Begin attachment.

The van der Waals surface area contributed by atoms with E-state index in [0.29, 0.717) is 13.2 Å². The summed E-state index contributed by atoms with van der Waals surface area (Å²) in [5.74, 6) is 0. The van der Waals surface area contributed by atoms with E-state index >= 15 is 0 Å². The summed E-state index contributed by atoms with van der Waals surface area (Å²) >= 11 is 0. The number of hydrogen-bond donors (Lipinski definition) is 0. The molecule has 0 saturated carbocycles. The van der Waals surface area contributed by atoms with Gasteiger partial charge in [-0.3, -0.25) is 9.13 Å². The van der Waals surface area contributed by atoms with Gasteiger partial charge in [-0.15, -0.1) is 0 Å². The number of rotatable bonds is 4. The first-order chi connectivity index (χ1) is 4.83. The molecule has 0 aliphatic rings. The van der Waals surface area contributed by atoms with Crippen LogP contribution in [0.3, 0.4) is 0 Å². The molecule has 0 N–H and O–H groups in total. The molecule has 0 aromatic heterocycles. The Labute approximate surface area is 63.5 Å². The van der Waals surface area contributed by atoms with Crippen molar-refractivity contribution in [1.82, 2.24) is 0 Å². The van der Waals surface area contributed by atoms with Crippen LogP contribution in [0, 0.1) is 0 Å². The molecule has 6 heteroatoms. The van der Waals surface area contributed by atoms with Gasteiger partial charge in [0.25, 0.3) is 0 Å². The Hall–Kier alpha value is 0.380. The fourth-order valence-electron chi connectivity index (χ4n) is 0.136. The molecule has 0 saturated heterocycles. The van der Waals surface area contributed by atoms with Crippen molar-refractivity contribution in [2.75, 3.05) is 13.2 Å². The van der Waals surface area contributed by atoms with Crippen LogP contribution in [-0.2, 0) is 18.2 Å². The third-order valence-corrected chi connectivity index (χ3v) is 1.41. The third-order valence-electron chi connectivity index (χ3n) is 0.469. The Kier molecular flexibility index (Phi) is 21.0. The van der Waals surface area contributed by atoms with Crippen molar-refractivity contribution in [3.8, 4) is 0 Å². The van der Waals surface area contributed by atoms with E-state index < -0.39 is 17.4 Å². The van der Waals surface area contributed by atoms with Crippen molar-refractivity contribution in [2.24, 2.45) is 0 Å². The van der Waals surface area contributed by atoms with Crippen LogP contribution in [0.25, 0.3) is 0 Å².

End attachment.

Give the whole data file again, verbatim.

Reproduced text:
The van der Waals surface area contributed by atoms with E-state index in [0.29, 0.717) is 13.2 Å². The summed E-state index contributed by atoms with van der Waals surface area (Å²) in [5.74, 6) is 0. The van der Waals surface area contributed by atoms with E-state index >= 15 is 0 Å². The summed E-state index contributed by atoms with van der Waals surface area (Å²) >= 11 is 0. The number of hydrogen-bond donors (Lipinski definition) is 0. The molecule has 0 saturated carbocycles. The van der Waals surface area contributed by atoms with Gasteiger partial charge in [-0.3, -0.25) is 9.13 Å². The van der Waals surface area contributed by atoms with Gasteiger partial charge in [-0.15, -0.1) is 0 Å². The number of rotatable bonds is 4. The first-order chi connectivity index (χ1) is 4.83. The molecule has 0 aliphatic rings. The van der Waals surface area contributed by atoms with Crippen LogP contribution in [0.3, 0.4) is 0 Å². The molecule has 0 N–H and O–H groups in total. The molecule has 0 aromatic heterocycles. The Labute approximate surface area is 63.5 Å². The van der Waals surface area contributed by atoms with Crippen molar-refractivity contribution in [1.82, 2.24) is 0 Å². The van der Waals surface area contributed by atoms with Crippen LogP contribution in [0, 0.1) is 0 Å². The molecule has 6 heteroatoms. The van der Waals surface area contributed by atoms with Gasteiger partial charge in [0.25, 0.3) is 0 Å². The Hall–Kier alpha value is 0.380. The fourth-order valence-electron chi connectivity index (χ4n) is 0.136. The molecule has 0 saturated heterocycles. The van der Waals surface area contributed by atoms with Crippen molar-refractivity contribution in [2.75, 3.05) is 13.2 Å². The van der Waals surface area contributed by atoms with Crippen LogP contribution in [-0.2, 0) is 18.2 Å². The third-order valence-corrected chi connectivity index (χ3v) is 1.41. The third-order valence-electron chi connectivity index (χ3n) is 0.469. The Kier molecular flexibility index (Phi) is 21.0. The van der Waals surface area contributed by atoms with Crippen molar-refractivity contribution in [3.8, 4) is 0 Å². The van der Waals surface area contributed by atoms with E-state index < -0.39 is 17.4 Å². The van der Waals surface area contributed by atoms with Crippen molar-refractivity contribution in [2.24, 2.45) is 0 Å². The van der Waals surface area contributed by atoms with Crippen LogP contribution in [0.25, 0.3) is 0 Å².